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Lansing Highway Department Snow Plow

School was out, the roads were closed, and people generally enjoyed a day or two off last week when about 18 inches of snow piled up in Lansing.  But the Lansing Highway Department crew  had the opposite experience -- it was their busy time, clearing the roads and making sure that emergency vehicles could get where they needed to go.  Highway Superintendent Charlie 'Cricket' Purcell told the Lansing Town Board Wednesday that last week's storm cost the Town about $61,000, and reported that keeping the town's roads clear went smoothly as his crew worked around the clock to plow Lansing's roads.

"Our little snow storm that we had last week was nothing really extraordinary," Purcell said.  "It cost around $61,000.  About 25% or that was labor, 55% is the cost to run and maintain our equipment, and around 20% was our materials, the salt and grit we use.  We had between 16 and 18 inches of snow.  By today's standards that's a rough event, because we haven't really had much like that in a long time, but we certainly handled it in good fashion."

The Lansing Highway Department is held in high regard for its maintenance of town roads.  Purcell says keeping the roads clear for emergencies is a prime priority.

'"If there's an emergency situation we make sure they can get an ambulance out," he says.  "That's always been my main concern, of course, with the other side of the family being tied to the emergency services (Purcell's brother Scott is Lansing Fire Department Chief).  My main goal is to be sure that we can do the best that we can do for people.  That's always been my concern, that in the middle of the night if there's an emergency we can do everything in our power to make the outcome as good as we can for somebody."

Part of what made the plowing go smoothly was keeping traffic off the roads. Tompkins County Sheriff Ken Lansing ordered the roads closed from 3pm on Tuesday to 6am Wednesday, freeing the roads so plows could do their work unhindered.   Purcell was also in communication with School Superintendent Chris Pettograsso well before the snow started falling, and Pettograsso made the call to close the schools Monday during the day earlier than usual before the snow started falling.

"My people handled it in stride.  Over the years we've certainly dealt with worse.  It's stressful and a lot of work when it continues to come.  It helps a little bit when the Sheriff shuts down the road.  I had great communication with Chris Pettograsso, trying to keep everybody safe."

For her part, Pettograsso maintained communication with the community during the storm, and her team reviewed their decisions Friday to analyze what went well, and what could be improved upon.

"We were very concerned with childcare options for our families that typically use the childcare program in Lansing," she says.  "We did have scheduled childcare on Friday but not on Thursday.  It is typical for the program to close when school is closed which by nature of past practices caused the program to close Thursday.  In hindsight, it would have been beneficial for us to open the program at least for a half-day.  After speaking with Ron Frost, the director of the program, we agreed that we can do that in the future.  However, it is very rare (has not occurred at least in the last 10 years) that we have called faculty and staff in on a school closing."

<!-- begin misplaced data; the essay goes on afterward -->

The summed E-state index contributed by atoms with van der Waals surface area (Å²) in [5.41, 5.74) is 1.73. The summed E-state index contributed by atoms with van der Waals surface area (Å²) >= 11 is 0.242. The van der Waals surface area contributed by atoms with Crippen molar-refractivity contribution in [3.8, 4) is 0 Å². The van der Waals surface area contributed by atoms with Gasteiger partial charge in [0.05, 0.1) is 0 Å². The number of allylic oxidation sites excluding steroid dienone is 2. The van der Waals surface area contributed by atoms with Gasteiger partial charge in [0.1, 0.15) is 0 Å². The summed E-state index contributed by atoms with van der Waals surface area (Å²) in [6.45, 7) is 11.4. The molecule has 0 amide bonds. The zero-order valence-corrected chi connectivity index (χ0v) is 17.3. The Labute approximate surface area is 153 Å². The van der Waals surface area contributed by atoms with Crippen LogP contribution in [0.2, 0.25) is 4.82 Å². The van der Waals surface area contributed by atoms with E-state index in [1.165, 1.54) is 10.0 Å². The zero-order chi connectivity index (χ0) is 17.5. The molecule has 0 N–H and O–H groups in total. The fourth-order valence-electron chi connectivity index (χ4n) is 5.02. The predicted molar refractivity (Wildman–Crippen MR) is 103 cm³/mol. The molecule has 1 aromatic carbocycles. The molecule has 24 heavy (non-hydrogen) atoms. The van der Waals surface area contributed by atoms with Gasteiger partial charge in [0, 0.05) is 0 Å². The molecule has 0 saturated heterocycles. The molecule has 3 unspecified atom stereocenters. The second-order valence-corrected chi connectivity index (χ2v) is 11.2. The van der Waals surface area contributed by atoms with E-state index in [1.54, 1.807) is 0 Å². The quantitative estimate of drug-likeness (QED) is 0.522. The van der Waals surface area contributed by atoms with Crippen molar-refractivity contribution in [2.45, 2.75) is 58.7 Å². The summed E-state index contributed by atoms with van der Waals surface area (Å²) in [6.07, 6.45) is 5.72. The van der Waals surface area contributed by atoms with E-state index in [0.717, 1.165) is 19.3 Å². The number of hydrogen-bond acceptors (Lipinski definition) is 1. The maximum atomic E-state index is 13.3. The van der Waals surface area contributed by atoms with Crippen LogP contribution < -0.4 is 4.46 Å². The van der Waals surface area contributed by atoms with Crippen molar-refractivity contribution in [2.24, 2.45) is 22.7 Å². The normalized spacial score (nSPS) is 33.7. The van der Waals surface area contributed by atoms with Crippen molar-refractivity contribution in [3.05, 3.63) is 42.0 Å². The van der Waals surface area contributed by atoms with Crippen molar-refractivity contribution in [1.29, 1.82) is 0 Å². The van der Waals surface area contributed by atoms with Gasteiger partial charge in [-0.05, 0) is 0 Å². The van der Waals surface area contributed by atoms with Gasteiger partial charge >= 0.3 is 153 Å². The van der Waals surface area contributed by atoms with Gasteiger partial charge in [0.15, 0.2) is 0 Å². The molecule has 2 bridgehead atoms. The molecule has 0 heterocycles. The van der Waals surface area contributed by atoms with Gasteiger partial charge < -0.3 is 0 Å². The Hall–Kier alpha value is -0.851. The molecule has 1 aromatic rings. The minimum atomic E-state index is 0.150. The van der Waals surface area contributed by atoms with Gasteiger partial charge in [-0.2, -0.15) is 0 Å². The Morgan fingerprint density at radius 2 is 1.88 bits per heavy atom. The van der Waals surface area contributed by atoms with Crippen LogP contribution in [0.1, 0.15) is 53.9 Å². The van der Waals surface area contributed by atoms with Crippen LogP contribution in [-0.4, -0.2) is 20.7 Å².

On the Monday before the storm Pettograsso told the school board there was some wiggle room for snow days in the schedule, and she did not anticipate having to add school days during the upcoming vacation period.  Pettograsso confirmed yesterday that April vacation days are not needed in Lansing, so families can rest assured their plans won't be impacted.

"We are all set!" Pettograsso says.  "A lot of other schools are getting into taking April vacation days and it's not a pretty scene.  Cricket was awesome and has a good understanding and care for the diversity of drivers on the road (students/ bus drivers etc).  Our community members sent many messages of support and understanding as well"

Plenty of salt and grit is stored at the Lansing Highway Department, ready to be loaded onto plow trucks whenever needed

Ten trucks kept the town's 93 miles of  roads clear last week in two shifts.  Additionally a front end loader kept the trucks loaded with salt and grit.  Joining the day shift this year were the Recreation Department's Pat Tyrrell and John Howe, both of whom qualified for Commercial Drivers Licenses so they can help out when needed.

"The majority of the guys worked from 3am to 7 or 8 pm," Purcell said.  "Then the nigh crew takes over.  We run a skeleton crew at night, but we keep a truck at three different points in the town to keep people in good shape."

Plow trucks also dropped about 300 pounds of salt and 200 pounds of grit on town and county roads within town boarders.  The County contracts with the town to plow its Lansing roads, specifying that just salt be used.  On town roads a mixture of salt and grit is used.  Purcell says the town used to use a salt and sand mix, but he and then Superintendent Jack French determined they could save about $12,000 per winter by using 1B stone instead.

While $61,000 seems like a lot of money to spend on one storm, Purcell says that is anticipated and budgeted for.  The department some of that back with its county plowing contract.

"We're still within budget parameters where we should be," he said.  "If we had four or five of these storms it would change the outlook.  But it's all budgeted for, and it went well.  I give all the folks that work for me a nod.  They're go-getters and stay at it."

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